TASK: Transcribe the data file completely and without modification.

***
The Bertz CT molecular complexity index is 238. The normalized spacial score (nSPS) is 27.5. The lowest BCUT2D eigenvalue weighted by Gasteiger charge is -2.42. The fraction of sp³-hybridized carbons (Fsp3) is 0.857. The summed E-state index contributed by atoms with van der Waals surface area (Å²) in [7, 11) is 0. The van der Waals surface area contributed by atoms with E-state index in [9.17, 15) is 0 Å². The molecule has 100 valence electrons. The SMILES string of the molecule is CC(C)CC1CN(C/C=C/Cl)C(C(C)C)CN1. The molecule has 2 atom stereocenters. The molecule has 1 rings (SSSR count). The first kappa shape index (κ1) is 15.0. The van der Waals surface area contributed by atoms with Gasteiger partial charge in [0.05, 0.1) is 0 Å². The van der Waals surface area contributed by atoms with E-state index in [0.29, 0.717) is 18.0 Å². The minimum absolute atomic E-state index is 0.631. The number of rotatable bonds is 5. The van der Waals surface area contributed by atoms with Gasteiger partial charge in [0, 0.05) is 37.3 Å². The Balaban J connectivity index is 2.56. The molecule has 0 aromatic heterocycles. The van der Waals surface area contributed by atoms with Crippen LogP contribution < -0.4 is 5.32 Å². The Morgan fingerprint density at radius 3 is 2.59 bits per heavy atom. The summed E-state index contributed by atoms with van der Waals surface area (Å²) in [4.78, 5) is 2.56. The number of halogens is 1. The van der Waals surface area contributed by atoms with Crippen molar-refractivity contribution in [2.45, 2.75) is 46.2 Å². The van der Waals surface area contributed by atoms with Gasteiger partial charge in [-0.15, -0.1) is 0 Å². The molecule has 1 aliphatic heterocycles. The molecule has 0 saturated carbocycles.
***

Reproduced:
The Bertz CT molecular complexity index is 238. The normalized spacial score (nSPS) is 27.5. The lowest BCUT2D eigenvalue weighted by Gasteiger charge is -2.42. The fraction of sp³-hybridized carbons (Fsp3) is 0.857. The summed E-state index contributed by atoms with van der Waals surface area (Å²) in [7, 11) is 0. The van der Waals surface area contributed by atoms with E-state index in [9.17, 15) is 0 Å². The molecule has 100 valence electrons. The SMILES string of the molecule is CC(C)CC1CN(C/C=C/Cl)C(C(C)C)CN1. The molecule has 2 atom stereocenters. The molecule has 1 rings (SSSR count). The first kappa shape index (κ1) is 15.0. The van der Waals surface area contributed by atoms with Gasteiger partial charge in [0.05, 0.1) is 0 Å². The van der Waals surface area contributed by atoms with E-state index in [0.29, 0.717) is 18.0 Å². The minimum absolute atomic E-state index is 0.631. The number of rotatable bonds is 5. The van der Waals surface area contributed by atoms with Gasteiger partial charge in [0, 0.05) is 37.3 Å². The Balaban J connectivity index is 2.56. The molecule has 0 aromatic heterocycles. The van der Waals surface area contributed by atoms with Crippen LogP contribution < -0.4 is 5.32 Å². The Morgan fingerprint density at radius 3 is 2.59 bits per heavy atom. The summed E-state index contributed by atoms with van der Waals surface area (Å²) in [4.78, 5) is 2.56. The number of halogens is 1. The van der Waals surface area contributed by atoms with Crippen molar-refractivity contribution in [2.45, 2.75) is 46.2 Å². The van der Waals surface area contributed by atoms with Gasteiger partial charge in [-0.15, -0.1) is 0 Å². The molecule has 1 aliphatic heterocycles. The molecule has 0 saturated carbocycles.